Lanny They're all very soft.
Bamboo: Right. The characters are very round compared to, say, Superman, who has muscles you didn't even know existed. Even with that, you could almost explain why there is such a gender disparity between the American comics industry and the Japanese industry—as well as artists in America who were influenced by manga.
Lanny Yeah, and a lot of the themes in the “superhero” genre carry a limited appeal for women.
Bamboo: Right. I mean, you don't really see that many females, unless they have a specific aesthetic. I mean, you don't see a lot of females just sitting there sculpting out a man's abs.
Sara: And another thing is that the best artists can vary their style anyway. You have to be very versatile. Unless you have that versatility and you can draw anything, it's a lot harder to be shoehorned into doing something you don't want to do.
Evan It's interesting to note that in Japan too, a lot of the fan comic conventions you go too are also overwhelmingly female. The reasoning is different, though. Of course in Japan, a lot of the male fans are more reclusive, but in Japan most of the conventions are female attended. It's kind of like a social networking thing where artists get together and share their stuff.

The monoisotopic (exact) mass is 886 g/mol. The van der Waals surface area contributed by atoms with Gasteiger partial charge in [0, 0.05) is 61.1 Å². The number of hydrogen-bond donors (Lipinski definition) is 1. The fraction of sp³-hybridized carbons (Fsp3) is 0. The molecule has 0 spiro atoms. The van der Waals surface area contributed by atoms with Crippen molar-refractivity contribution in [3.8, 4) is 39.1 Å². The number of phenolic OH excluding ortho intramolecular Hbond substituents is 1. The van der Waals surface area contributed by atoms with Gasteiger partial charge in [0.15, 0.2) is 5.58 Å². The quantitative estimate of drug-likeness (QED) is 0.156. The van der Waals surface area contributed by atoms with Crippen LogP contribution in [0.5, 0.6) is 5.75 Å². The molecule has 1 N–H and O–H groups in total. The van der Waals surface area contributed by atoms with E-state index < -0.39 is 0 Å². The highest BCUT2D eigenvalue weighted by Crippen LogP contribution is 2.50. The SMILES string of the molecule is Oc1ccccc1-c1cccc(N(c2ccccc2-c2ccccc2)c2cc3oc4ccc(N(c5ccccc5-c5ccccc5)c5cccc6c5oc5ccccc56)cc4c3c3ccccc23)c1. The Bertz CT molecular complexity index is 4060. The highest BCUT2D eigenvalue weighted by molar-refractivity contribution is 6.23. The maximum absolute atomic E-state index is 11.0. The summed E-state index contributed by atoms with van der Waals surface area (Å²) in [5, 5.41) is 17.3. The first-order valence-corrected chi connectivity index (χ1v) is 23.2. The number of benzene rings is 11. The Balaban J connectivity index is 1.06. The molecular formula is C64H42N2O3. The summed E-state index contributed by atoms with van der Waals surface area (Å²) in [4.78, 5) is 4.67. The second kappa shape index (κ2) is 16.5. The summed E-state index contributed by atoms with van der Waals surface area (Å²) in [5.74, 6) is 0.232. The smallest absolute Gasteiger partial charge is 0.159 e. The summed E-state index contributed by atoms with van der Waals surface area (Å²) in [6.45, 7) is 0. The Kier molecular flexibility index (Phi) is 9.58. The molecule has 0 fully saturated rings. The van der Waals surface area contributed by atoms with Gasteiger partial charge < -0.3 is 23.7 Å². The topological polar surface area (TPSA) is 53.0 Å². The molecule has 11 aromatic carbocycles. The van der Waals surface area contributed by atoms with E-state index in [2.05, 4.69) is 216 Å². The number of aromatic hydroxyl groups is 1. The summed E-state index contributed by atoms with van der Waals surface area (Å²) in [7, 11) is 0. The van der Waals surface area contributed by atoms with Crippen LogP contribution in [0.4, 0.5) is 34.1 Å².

Bamboo: I've never read statistics, but I've always heard that compared to the manga industry in Japan, or at least doujinshi artists, the majority of the actual animators in Japan are male right?
Sara: That's the same thing here in America. The big animators, the high level senior artists, art directors, they're all male. And I think that's just a trend that the industry in general has and it's not just art. It's the global economy, you know. And I think the entertainment industry kind of has a reputation of being a boys club. Like when you think back to the birth of film, it was male-dominated as well.